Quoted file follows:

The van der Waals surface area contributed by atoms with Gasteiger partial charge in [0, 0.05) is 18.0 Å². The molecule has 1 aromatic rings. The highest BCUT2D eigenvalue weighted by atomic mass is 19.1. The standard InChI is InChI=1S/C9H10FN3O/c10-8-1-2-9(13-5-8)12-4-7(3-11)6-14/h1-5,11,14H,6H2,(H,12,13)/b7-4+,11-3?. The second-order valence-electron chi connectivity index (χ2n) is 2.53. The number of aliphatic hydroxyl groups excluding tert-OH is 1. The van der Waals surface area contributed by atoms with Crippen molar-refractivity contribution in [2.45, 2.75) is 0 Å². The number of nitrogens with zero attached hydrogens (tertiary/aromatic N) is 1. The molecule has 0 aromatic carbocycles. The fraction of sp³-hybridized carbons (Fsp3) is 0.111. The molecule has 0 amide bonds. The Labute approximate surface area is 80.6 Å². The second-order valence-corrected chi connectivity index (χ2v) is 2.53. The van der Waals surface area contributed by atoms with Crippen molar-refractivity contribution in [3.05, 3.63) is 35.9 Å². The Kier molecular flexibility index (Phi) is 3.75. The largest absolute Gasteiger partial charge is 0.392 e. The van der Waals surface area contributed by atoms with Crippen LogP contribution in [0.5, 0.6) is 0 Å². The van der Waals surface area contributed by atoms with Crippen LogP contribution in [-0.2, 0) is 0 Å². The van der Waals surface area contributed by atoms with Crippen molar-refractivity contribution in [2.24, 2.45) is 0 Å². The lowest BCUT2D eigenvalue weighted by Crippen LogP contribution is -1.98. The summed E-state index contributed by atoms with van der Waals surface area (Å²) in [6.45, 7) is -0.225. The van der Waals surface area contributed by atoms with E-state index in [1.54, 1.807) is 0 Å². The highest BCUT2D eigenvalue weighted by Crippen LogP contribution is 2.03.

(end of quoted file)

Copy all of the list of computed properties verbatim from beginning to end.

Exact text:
The van der Waals surface area contributed by atoms with Gasteiger partial charge in [0, 0.05) is 18.0 Å². The molecule has 1 aromatic rings. The highest BCUT2D eigenvalue weighted by atomic mass is 19.1. The standard InChI is InChI=1S/C9H10FN3O/c10-8-1-2-9(13-5-8)12-4-7(3-11)6-14/h1-5,11,14H,6H2,(H,12,13)/b7-4+,11-3?. The second-order valence-electron chi connectivity index (χ2n) is 2.53. The number of aliphatic hydroxyl groups excluding tert-OH is 1. The van der Waals surface area contributed by atoms with Crippen molar-refractivity contribution in [2.45, 2.75) is 0 Å². The number of nitrogens with zero attached hydrogens (tertiary/aromatic N) is 1. The molecule has 0 aromatic carbocycles. The fraction of sp³-hybridized carbons (Fsp3) is 0.111. The molecule has 0 amide bonds. The Labute approximate surface area is 80.6 Å². The second-order valence-corrected chi connectivity index (χ2v) is 2.53. The van der Waals surface area contributed by atoms with Crippen molar-refractivity contribution in [3.05, 3.63) is 35.9 Å². The Kier molecular flexibility index (Phi) is 3.75. The largest absolute Gasteiger partial charge is 0.392 e. The van der Waals surface area contributed by atoms with Crippen LogP contribution in [0.5, 0.6) is 0 Å². The van der Waals surface area contributed by atoms with Crippen LogP contribution in [-0.2, 0) is 0 Å². The van der Waals surface area contributed by atoms with Crippen molar-refractivity contribution in [2.24, 2.45) is 0 Å². The lowest BCUT2D eigenvalue weighted by Crippen LogP contribution is -1.98. The summed E-state index contributed by atoms with van der Waals surface area (Å²) in [6.45, 7) is -0.225. The van der Waals surface area contributed by atoms with E-state index in [1.54, 1.807) is 0 Å². The highest BCUT2D eigenvalue weighted by Crippen LogP contribution is 2.03.